An oddly deep and heartfelt middle grade fantasy that follows a young girl and her grandmother as they go to find mermaids.
READ IF YOU…
- Enjoy heartfelt stories
- Want a middle grade (but not too young feel) read
- Like mermaid fantasy stories
Title: Silverswift | Author: Natalie Lloyd| Rating: 3/5
On a dark, wintry day, Eliza Grey receives a mysterious letter from her ailing Nana Mora begging her to come for a visit. This is an easy “Yes”. Eliza has always preferred Nana Mora’s beach cottage on St. Simons Island to the apartment she and her mom call home in the city. The island is a magical place where stories and legends grow as thick as the Spanish moss dangling in the trees. Now, Nana Mora’s eyesight is fading, and there’s something she wants to show Eliza before it’s totally gone: a mythical place locals refer to as Sirens Harbor. Supposedly hidden somewhere on the island, it’s a place where all the mermaids in the world congregate once a year to sing their Winter Song. It’s all fairy-tale silliness, according to Eliza’s mom. But Nana Mora is convinced it’s real.
It’s a sweet, sweet story about Eliza Grey going off with her grandmother to find the fabled mermaids her grandmother always spoke about. Everything thinks grandma Nora is batty, an old woman holding on to old stories about mermaids who could never have existed. But Eliza and Nora both know better. They know the tales are true, and that the mermaids are as real as the moonlight scattering over the ocean’s surface.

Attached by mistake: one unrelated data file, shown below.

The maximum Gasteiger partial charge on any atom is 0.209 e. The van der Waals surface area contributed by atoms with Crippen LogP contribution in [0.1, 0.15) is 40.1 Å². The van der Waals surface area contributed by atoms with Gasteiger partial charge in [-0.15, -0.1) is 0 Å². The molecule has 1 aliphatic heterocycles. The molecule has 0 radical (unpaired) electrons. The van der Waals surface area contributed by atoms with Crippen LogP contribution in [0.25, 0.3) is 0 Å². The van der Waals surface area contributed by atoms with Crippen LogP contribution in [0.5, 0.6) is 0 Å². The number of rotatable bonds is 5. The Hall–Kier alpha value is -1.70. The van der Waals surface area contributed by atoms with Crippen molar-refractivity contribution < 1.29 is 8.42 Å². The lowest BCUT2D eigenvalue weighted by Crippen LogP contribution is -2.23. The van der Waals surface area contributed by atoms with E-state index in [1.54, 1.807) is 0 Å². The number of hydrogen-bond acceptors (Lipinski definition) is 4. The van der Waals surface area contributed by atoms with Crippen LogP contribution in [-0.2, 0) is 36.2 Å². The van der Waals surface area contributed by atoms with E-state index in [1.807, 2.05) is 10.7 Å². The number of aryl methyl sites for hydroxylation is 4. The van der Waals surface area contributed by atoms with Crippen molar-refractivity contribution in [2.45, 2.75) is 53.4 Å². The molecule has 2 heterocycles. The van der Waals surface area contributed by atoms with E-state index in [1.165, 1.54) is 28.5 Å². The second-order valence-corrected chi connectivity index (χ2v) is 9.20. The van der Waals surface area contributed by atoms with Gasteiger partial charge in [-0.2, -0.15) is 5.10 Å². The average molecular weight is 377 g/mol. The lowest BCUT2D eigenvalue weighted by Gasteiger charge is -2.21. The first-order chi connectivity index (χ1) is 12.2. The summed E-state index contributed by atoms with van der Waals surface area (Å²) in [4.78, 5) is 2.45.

I loved the relationship between Eliza and her grandmother, especially as Eliza doesn’t have the best relationship with her own mother, Jocelyn. But Eliza finds her home in her grandmother and her island, and drinks the stories she tells. Eliza knows her grandmother is right, and she wants to prove that to the world, even if it means going off in the cold winter to find the mermaids who visit a large rock only once.
The story has a dreamy, sleepy quality to it. More like a cozy bedtime story than anything else. I loved it. It was certainly middle grade, but something about it felt, at once, young and old. I think the voice was young, but not in a childish way. And the story was old in the way that wisdom is. The book expected you, in a quiet way, to believe in something beyond what we know. To believe in the ocean, in the waves, and the mermaids that live under them.
The story itself isn’t original or unusual, but the feel of it is homey and cozy and everything you’d need on a cold winter’s night, or even a hot summer’s day. It’s one of those books that, if you give it a chance and get back into the mindset of a young girl, will transport you to another world where your days are carefree and magic is still real.